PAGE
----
A man in my local spirits shop told me the other day that the amount of vermouth in martinis has decreased over the years to such an extent that some people now just wave the bottle in the vague direction of the cocktail glass.
After all, as I’ve mentioned many times before, tastes change with time – including cocktails. Recently invented cocktails seem to use fruit juices more as ingredients than their predecessors (possibly as much due to improved refrigeration than taste).
Conversely, the old cocktail recipes, such as the 1930’s Savoy Cocktail Book, feature ingredients no one really considers any more, such as absinthe and maraschino.
Maraschino is funny stuff – it’s an Italian bittersweet cherry licqueur, that’s not nearly as sweet (or as red) as cherry brandy and is faintly oily.
It also comes in a wonderfully kitsch straw covered bottle.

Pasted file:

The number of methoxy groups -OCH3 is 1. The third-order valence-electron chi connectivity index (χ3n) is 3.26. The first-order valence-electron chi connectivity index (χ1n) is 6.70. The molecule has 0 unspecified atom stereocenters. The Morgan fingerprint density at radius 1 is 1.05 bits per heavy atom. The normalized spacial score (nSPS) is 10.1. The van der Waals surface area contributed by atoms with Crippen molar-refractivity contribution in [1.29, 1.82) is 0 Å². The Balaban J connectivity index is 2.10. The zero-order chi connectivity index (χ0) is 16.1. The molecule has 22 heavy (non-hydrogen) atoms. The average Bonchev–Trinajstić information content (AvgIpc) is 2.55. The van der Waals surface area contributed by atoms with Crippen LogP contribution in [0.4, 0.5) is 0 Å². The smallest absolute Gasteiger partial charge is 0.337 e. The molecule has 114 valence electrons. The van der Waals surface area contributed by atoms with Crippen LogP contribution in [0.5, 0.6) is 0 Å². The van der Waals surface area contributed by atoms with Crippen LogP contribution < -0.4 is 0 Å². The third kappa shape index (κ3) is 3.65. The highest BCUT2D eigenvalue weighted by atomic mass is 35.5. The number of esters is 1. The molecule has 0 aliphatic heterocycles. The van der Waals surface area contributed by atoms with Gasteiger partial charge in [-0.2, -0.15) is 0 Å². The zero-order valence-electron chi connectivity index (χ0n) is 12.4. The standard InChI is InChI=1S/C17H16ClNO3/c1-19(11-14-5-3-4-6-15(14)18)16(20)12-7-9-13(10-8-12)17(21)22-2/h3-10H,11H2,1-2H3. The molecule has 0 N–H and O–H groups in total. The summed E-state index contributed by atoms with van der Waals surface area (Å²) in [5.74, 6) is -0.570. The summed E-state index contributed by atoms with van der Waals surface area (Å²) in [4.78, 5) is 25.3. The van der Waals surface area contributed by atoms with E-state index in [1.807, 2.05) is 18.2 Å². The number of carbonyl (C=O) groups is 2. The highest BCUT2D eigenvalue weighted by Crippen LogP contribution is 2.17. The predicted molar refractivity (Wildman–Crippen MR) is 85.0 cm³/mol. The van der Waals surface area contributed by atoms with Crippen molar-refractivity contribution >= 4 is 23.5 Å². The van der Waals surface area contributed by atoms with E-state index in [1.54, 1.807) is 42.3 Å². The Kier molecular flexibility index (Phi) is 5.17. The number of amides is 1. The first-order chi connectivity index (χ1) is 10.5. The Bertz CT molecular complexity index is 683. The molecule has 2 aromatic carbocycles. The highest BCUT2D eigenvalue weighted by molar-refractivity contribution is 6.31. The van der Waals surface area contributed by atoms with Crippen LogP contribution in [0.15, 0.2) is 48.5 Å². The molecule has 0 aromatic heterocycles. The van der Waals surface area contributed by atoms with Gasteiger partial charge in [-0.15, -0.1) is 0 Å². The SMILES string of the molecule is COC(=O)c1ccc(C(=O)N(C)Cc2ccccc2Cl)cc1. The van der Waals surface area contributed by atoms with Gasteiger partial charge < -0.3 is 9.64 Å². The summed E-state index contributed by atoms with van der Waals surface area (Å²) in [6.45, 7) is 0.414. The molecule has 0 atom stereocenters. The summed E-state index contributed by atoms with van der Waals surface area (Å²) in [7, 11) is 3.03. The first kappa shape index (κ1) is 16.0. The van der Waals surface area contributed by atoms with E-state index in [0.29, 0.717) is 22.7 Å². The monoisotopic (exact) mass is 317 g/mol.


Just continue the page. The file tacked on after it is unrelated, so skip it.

Having bought the bottle, all I needed was a 1930’s cocktail that included it. A quick scan through the Savoy Cocktail Book produced the Imperial.
(My selection has absolutely nothing to do with the fact that Star Wars: The Old Republic is taking up a lot of my time at the moment. No association at all. Honest.)
1/2 msr gin
1/2 msr dry vermouth
Dash Angostura Bitters
Mix ingredients with ice and strain into a cocktail glass and serve with an olive.
(Be careful measuring out the maraschino – I ended up with a bit more than a dash…)
This is quite complex – it’s refreshing and quite bitter, but not overwhelmingly so – it’s probably something that needs to be tried a couple of times to be perfected.